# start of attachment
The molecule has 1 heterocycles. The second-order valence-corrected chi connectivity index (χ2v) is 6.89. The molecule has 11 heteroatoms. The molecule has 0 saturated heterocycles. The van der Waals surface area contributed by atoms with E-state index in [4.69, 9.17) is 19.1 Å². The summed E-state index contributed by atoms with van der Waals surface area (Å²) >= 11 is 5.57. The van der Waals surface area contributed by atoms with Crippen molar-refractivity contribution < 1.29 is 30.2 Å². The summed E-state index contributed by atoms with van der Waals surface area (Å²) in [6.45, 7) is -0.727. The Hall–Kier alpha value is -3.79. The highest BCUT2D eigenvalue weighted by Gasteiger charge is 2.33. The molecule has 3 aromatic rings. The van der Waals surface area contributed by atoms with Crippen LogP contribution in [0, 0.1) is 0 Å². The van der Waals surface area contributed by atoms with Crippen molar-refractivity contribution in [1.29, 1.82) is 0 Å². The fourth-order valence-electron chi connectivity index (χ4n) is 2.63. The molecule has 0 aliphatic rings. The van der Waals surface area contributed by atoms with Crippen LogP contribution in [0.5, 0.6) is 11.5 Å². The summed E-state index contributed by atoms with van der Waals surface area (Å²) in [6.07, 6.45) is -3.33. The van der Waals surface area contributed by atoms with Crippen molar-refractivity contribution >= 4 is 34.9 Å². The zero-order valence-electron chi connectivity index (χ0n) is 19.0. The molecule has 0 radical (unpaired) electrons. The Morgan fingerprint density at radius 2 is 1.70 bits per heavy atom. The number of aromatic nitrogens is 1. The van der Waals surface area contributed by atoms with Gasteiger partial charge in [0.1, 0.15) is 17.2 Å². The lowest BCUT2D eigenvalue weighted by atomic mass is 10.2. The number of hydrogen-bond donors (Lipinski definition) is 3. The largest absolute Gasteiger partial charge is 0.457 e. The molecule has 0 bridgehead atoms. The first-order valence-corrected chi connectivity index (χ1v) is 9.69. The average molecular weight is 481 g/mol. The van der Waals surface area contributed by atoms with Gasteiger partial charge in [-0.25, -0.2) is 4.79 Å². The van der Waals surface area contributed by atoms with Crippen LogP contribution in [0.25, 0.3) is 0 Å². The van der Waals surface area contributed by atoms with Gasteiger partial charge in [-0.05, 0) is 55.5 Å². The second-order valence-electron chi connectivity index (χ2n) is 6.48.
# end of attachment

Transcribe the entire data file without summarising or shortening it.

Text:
The molecule has 1 heterocycles. The second-order valence-corrected chi connectivity index (χ2v) is 6.89. The molecule has 11 heteroatoms. The molecule has 0 saturated heterocycles. The van der Waals surface area contributed by atoms with E-state index in [4.69, 9.17) is 19.1 Å². The summed E-state index contributed by atoms with van der Waals surface area (Å²) >= 11 is 5.57. The van der Waals surface area contributed by atoms with Crippen molar-refractivity contribution < 1.29 is 30.2 Å². The summed E-state index contributed by atoms with van der Waals surface area (Å²) in [6.45, 7) is -0.727. The Hall–Kier alpha value is -3.79. The highest BCUT2D eigenvalue weighted by Gasteiger charge is 2.33. The molecule has 3 aromatic rings. The van der Waals surface area contributed by atoms with Crippen LogP contribution in [0, 0.1) is 0 Å². The van der Waals surface area contributed by atoms with Crippen molar-refractivity contribution in [1.29, 1.82) is 0 Å². The fourth-order valence-electron chi connectivity index (χ4n) is 2.63. The molecule has 0 aliphatic rings. The van der Waals surface area contributed by atoms with Crippen LogP contribution in [0.5, 0.6) is 11.5 Å². The summed E-state index contributed by atoms with van der Waals surface area (Å²) in [6.07, 6.45) is -3.33. The van der Waals surface area contributed by atoms with Crippen molar-refractivity contribution >= 4 is 34.9 Å². The zero-order valence-electron chi connectivity index (χ0n) is 19.0. The molecule has 0 radical (unpaired) electrons. The Morgan fingerprint density at radius 2 is 1.70 bits per heavy atom. The number of aromatic nitrogens is 1. The van der Waals surface area contributed by atoms with Gasteiger partial charge in [0.1, 0.15) is 17.2 Å². The lowest BCUT2D eigenvalue weighted by atomic mass is 10.2. The number of hydrogen-bond donors (Lipinski definition) is 3. The largest absolute Gasteiger partial charge is 0.457 e. The molecule has 0 bridgehead atoms. The first-order valence-corrected chi connectivity index (χ1v) is 9.69. The average molecular weight is 481 g/mol. The van der Waals surface area contributed by atoms with Gasteiger partial charge in [-0.25, -0.2) is 4.79 Å². The van der Waals surface area contributed by atoms with Crippen LogP contribution in [0.25, 0.3) is 0 Å². The van der Waals surface area contributed by atoms with Gasteiger partial charge in [-0.05, 0) is 55.5 Å². The second-order valence-electron chi connectivity index (χ2n) is 6.48.